All at once, the trend turns from naturalistic humanism (whether progressive-optimistic or existential-pessimistic) to the supernatural and the occult. Huxley and Heidegger are out; hell and hex are in! What is to be done? The modern theologian has exercised all his powers to become maximally secular, and now the ungrateful society he serves wants the titillation of ghoulies and ghosties and things that go bump in the night. The Devil, supposedly demythologized, has become de rigueur. Under such traumatic circumstances, it is of more than passing interest to observe a recent mainline theological rehabilitation of Old Nick.

I refer to The Devil, a book as succinct (142 pages) as its title, written by Richard Woods, a young Dominican Ph.D. candidate in psychology, who typifies today’s New Shape Catholicism. An instructor at Loyola University and author of a previous work entitled The Occult Revolution: A Christian Meditation, Woods has become the Chicago area’s resident pundit on the subject. Since the flurry over the film version of The Exorcist, he has appeared frequently on television talk shows (on one occasion with the undersigned) and has been interviewed by press and radio. He is the kind of “authority” who is listened to: as a Roman Catholic, he presumably stands for something; yet as an acquaintance of William Stringfellow and a supporter of the post-Vatican II liberalization of the Church, he is in tune with the best modernity has to offer.

An initial impression of Woods’s theology of the occult is provided in the dedication of his first book: “To … Bishop James A. Pike, late of the earth-plane, whose journey towards truth led him along unaccustomed paths, a modern wise man worthy of membership in the Brotherhood of the Magi.” This evaluation is reinforced in the book itself, where we read:

James A. Pike was for many a living symbol of the contemporary Christian’s pilgrimage towards an ever deeper understanding of the ultimate mystery of life. Yet he was able to remain faithful to his Church while wandering the labyrinth of occult theories, claims, and experiences. His example may prevent others from plunging over the edge of the unknown in their quest.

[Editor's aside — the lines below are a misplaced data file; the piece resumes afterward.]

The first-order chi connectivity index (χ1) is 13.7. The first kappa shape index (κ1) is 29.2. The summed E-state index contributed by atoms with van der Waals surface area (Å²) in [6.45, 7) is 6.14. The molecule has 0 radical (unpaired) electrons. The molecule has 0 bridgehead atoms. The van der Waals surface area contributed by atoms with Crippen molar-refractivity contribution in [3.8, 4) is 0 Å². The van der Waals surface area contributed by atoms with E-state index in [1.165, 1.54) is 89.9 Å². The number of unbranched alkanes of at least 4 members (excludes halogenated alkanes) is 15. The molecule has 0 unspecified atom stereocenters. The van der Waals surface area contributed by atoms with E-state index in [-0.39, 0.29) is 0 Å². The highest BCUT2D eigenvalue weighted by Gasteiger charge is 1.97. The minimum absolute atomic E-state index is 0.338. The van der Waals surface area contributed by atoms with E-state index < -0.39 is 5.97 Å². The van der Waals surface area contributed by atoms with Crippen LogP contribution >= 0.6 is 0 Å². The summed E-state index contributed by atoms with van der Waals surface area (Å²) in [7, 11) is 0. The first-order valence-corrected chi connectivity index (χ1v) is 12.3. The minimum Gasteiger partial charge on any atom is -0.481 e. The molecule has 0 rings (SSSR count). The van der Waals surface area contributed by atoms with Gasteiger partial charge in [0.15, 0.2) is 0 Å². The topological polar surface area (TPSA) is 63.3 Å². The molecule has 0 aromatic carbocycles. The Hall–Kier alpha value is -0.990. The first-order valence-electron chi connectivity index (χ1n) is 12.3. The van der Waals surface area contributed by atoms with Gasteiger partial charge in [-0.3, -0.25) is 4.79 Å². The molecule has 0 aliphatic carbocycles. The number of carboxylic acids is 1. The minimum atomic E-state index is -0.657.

Woods’s conferral of Magi status on the late bishop seems singularly incongruous, since Pike did not believe in the Virgin Birth, much less the Magi! To quote his own immortal words: “I’ve jettisoned the Trinity, the Virgin Birth and the Incarnation” (Look, February 22, 1966). Two years before his death, Pike was “communicating” with his son who had committed suicide, the medium being Arthur Ford, a universalist bishop of the Spiritualist Church. Pike’s own demonology left something to be desired; of Jesus’ healing of the Gadarene demoniac (probably the most important passage on demon possession and exorcism in the entire Bible), Pike approvingly cited the third-century non-Christian philosopher Porphyry’s comment: “Probably fictitious, but if genuine then morally discreditable” (What Is This Treasure).

Article continues below

In The Devil, the reader quickly gets the scent of the author’s theology. Woods devotes several pages of the very first chapter to panning Hal Lindsey’s Satan Is Alive and Well on Planet Earth. The best Woods can say for it is that “his commentary on the New Testament is occasionally an uplifting experience of pre-Bultmannian fervor.” Having thus dispensed with Lindsey’s exegesis as hopelessly obscurantist because it does not accept the categories of modern radical biblical criticism, Woods can flay Lindsey for an equally obscurantist theology: